When material is traded for non-identical material, the implications likewise depend on what has happened beforehand. If one side is well ahead in both quantity and strength, anything close to an even trade might simply move the game along and make a turnaround less likely. Sometimes, one stronger piece is traded for two weaker pieces; such a two-for-one trade could favor either side, depending on the pieces and the position.
On a full board, a cat is thought to be worth slightly more than a rabbit, and a dog slightly more than a cat. With each step up, the difference is greater, though it may narrow as pieces are exchanged. In the opening, two-to-one balances might be figured thus:
- A Dog is worth approximately two Rabbits
- A Horse is worth approximately a Dog and a Rabbit
- A Camel is worth approximately a Horse and a Cat
Such balances are never hard-and-fast, as every position is different. When space has cleared, goal prospects are what matter; any trade is good if it leads to a friendly goal.
When forces become uneven, subsequent gameplay must account for the asymmetry. If one side has the only remaining camel but the other has more total pieces, "even" exchanges might render the camel useless. After an initial exchange of a camel for two weaker pieces, the side without a camel might be happy to let the opponent reciprocate any further capture. If both camels and three out of four horses remain, the player with two horses may benefit from a camel exchange even if he is well behind in weaker pieces; once camels are eliminated, two horses can overload the enemy elephant.
Material vs. Position
By most reckonings, a camel hostage is rarely worth more than a cat. In other words, one who holds a camel hostage while down by a dog is probably losing, as he would be behind in material even after a horse-for-camel trade. A camel hostage usually shouldn't be taken at the expense of a dog, and sometimes shouldn't be taken at all; a long-term hostage will not benefit the hostage-holder if he has no advantage elsewhere.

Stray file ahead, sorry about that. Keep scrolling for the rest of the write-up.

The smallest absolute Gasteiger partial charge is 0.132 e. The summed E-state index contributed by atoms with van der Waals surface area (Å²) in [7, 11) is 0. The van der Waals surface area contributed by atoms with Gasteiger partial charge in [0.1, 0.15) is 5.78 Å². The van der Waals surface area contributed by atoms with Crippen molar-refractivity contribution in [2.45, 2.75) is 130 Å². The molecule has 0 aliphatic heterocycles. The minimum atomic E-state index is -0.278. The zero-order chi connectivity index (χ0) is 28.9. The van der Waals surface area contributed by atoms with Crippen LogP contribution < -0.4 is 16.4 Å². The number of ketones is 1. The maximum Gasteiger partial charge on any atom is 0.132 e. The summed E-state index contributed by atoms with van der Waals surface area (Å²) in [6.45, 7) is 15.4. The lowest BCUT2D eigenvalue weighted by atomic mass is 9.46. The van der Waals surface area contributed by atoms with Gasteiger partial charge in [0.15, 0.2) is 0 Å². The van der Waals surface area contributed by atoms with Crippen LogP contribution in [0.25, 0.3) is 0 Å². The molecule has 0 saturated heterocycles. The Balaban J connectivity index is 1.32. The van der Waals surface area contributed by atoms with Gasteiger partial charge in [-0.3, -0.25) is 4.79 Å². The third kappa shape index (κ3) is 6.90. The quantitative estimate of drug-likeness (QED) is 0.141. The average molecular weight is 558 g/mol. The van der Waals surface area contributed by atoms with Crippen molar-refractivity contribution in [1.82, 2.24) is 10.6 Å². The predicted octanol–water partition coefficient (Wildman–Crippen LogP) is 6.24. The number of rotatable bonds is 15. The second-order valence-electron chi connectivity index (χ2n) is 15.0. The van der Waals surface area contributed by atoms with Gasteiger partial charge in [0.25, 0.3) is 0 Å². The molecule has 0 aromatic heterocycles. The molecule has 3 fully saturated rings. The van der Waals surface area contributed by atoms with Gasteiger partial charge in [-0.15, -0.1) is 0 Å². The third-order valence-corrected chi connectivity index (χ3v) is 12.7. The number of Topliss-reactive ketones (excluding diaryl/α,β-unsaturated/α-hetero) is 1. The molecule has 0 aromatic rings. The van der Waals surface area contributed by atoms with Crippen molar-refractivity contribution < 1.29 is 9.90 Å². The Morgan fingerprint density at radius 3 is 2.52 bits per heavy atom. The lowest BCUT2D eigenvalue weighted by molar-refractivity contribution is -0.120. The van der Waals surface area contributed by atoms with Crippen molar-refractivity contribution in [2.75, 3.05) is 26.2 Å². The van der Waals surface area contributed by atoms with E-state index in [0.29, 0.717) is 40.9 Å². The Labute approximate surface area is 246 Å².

The value of a frame likewise depends on the free pieces. A strong horse frame is sometimes nearly as good as an outright horse capture; if the opponent refuses to cut his losses and abandon the framed horse, the advantage could become greater still. In this game, Silver gave up a cat and a rabbit to secure a horse frame which the silver elephant then rotated out of; this paid off for Silver. Any position that gives one the only free elephant is highly valuable.
Strong pieces are often sacrificed in the endgame, when the focus is on goal threats. In this game, Silver gave up his camel at home but soon got a rabbit to goal. In this game, Gold gave up his camel in the northeast but soon forced a goal in the northwest. One must assess the strength of a goal threat before making such a sacrifice. If defending goal would require a material sacrifice, there is no choice, unless one can reach goal first.
In a given Arimaa position, it is not always clear which side has the ultimate advantage. For estimates regarding specific material balances, see these material evaluators, of which HarLog is considered the most accurate. This does not however account for positional features; a goal threat or stuck elephant might shift the advantage dramatically. The overall distribution of pieces is also important. Furthermore, any advantage depends on the player knowing how to capitalize; often, the real advantage is with the one who best understands the position at hand.